[IAEP] [SLOBS] [SLOBs] Scenarios for licensing our trademarks

Sean DALY sdaly.be at gmail.com
Fri Jan 29 10:18:11 EST 2010

Fedora and Ubuntu have well-thought-out trademark policies, but their
respective brand awareness and market shares are extremely low, and I
would venture that situation has a lot do with how they have chosen
(or not) to develop their brands.

Our case is more similar to Ubuntu's in the sense that Fedora focuses
on contributor recruitment and not end users. However, we are not
focused on end users for office productivity or media consumption, but
educators and learners. What percentage of grade-school teachers are
geeky enough to try installing an alternate OS for their kids? 2%, 5%?
That leaves 95% who aren't. This means support is a vital part of
enabling Sugar to scale. And, it means we need teachers and educators
and school IT admins and buyers to trust our brand. We have to balance
an equation: encouraging the platform ecosystem, different from the
Activities ecosystem (and the OLPC ecosystem), while building
awareness of and trust in the Sugar brand.

We are faced with a feedback loop disconnect problem with Sugar
deployments, both OLPC and other hardware. Knowing who wishes to
distribute Sugar with our marks is key to solving that problem. It
can't help us if teachers start mailing feedback at sugarlabs.org with
problems concerning a distro we have never heard of - they will merely
perceive Sugar Labs to be disorganized.

The case of a modified Sugar developed with no community contact at
all remains possible, as long as our marks are not used. If our marks
are used (the preferable case), it is preferable to have at least
basic information about who is doing it and where.


On Fri, Jan 29, 2010 at 12:40 AM, Chris Ball <cjb at laptop.org> wrote:
> Hi Sean,
>   > http://wiki.sugarlabs.org/go/Trademark_case_studies
> Thanks for doing this.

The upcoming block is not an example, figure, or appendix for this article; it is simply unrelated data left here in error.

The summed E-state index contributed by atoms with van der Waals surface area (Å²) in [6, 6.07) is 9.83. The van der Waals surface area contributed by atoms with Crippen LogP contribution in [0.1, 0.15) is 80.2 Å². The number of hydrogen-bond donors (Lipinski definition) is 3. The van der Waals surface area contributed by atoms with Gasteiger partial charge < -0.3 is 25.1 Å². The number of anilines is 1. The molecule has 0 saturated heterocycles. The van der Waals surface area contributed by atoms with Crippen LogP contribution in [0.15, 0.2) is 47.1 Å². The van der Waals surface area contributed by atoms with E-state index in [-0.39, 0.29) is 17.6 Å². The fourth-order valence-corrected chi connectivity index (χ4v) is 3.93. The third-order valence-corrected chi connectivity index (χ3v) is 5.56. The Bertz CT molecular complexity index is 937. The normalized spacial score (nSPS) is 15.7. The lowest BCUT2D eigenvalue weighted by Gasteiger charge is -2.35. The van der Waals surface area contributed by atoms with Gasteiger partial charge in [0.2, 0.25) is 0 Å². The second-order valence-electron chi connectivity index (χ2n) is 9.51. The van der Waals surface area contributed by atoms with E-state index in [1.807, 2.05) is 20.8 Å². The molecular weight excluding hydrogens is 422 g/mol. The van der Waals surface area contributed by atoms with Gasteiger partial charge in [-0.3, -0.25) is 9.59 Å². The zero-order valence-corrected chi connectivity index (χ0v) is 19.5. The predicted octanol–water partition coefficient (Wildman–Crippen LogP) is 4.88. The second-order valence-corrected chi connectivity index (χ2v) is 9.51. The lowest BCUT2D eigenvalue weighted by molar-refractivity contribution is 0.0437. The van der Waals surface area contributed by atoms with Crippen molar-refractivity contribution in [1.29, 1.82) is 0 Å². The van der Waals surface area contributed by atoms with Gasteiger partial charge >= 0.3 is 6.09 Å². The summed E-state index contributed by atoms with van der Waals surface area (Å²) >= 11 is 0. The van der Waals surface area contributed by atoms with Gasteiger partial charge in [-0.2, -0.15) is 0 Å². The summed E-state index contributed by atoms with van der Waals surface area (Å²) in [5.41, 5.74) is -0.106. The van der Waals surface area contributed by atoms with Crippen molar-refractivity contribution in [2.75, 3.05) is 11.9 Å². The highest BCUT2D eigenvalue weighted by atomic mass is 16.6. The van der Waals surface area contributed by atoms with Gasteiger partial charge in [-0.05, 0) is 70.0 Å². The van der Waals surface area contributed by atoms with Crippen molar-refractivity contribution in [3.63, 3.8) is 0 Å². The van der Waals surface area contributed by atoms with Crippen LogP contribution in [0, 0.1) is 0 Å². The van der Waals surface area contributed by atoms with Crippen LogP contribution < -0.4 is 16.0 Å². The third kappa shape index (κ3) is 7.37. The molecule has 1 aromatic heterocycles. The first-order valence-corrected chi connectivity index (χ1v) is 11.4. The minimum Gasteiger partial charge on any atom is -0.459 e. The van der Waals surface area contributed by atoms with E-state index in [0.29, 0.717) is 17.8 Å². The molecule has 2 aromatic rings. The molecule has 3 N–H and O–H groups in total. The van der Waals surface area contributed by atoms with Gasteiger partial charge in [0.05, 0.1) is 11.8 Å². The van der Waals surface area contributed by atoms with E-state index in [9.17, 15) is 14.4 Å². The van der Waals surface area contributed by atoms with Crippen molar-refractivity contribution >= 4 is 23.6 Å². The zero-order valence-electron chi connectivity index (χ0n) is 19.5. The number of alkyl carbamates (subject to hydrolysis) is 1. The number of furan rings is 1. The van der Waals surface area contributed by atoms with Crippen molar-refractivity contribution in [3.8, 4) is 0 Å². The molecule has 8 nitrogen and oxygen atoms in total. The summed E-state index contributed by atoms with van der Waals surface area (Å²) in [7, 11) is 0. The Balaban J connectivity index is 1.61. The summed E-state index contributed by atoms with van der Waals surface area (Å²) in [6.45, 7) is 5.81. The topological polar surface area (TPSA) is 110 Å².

>   > "approval can't be automatic for several reasons I have outlined
>   > previously, but in particular because of periodicity, renewal,
>   > and revocation if conditions not respected (e.g. the stick turns
>   > out to have proprietary software on it instead of the official SL
>   > build). Another reason is support - we need to avoid scenario of
>   > sales which imply SL community support without our even knowing
>   > about it."
> As a heads-up, at the moment I disagree with the idea that trademark
> approval can't be automatic, even within the constraints you've given.
> For example, "you can use the mark without permission as long as your
> product does not contain proprietary software" is a fine way to
> control that particular condition, if we wanted to, and similarly "if
> you are including extra software, you should prominently advertise
> that Sugar Labs does not provide support for your product, and give
> your own contact details for support instead" works for support.
> We could make it clear that adherence to these conditions is going to
> be strictly necessary, that the conditions might change in the future,
> and that we'll be communicative about what we perceive to be an
> infraction before we attempt to revoke the use of the automatic
> license due to non-compliance with the terms.
> Fedora and Ubuntu feel like the closest matches to our use case, and
> both have strong no-permission uses of trademarks available, which I'm
> sure helps to grow their ecosystems; I think people often avoid asking
> for permission, even in cases where it's clear that it will probably
> be given.
> (How do others feel about this?)
> Thanks,
> - Chris.
> --
> Chris Ball   <cjb at laptop.org>
> One Laptop Per Child

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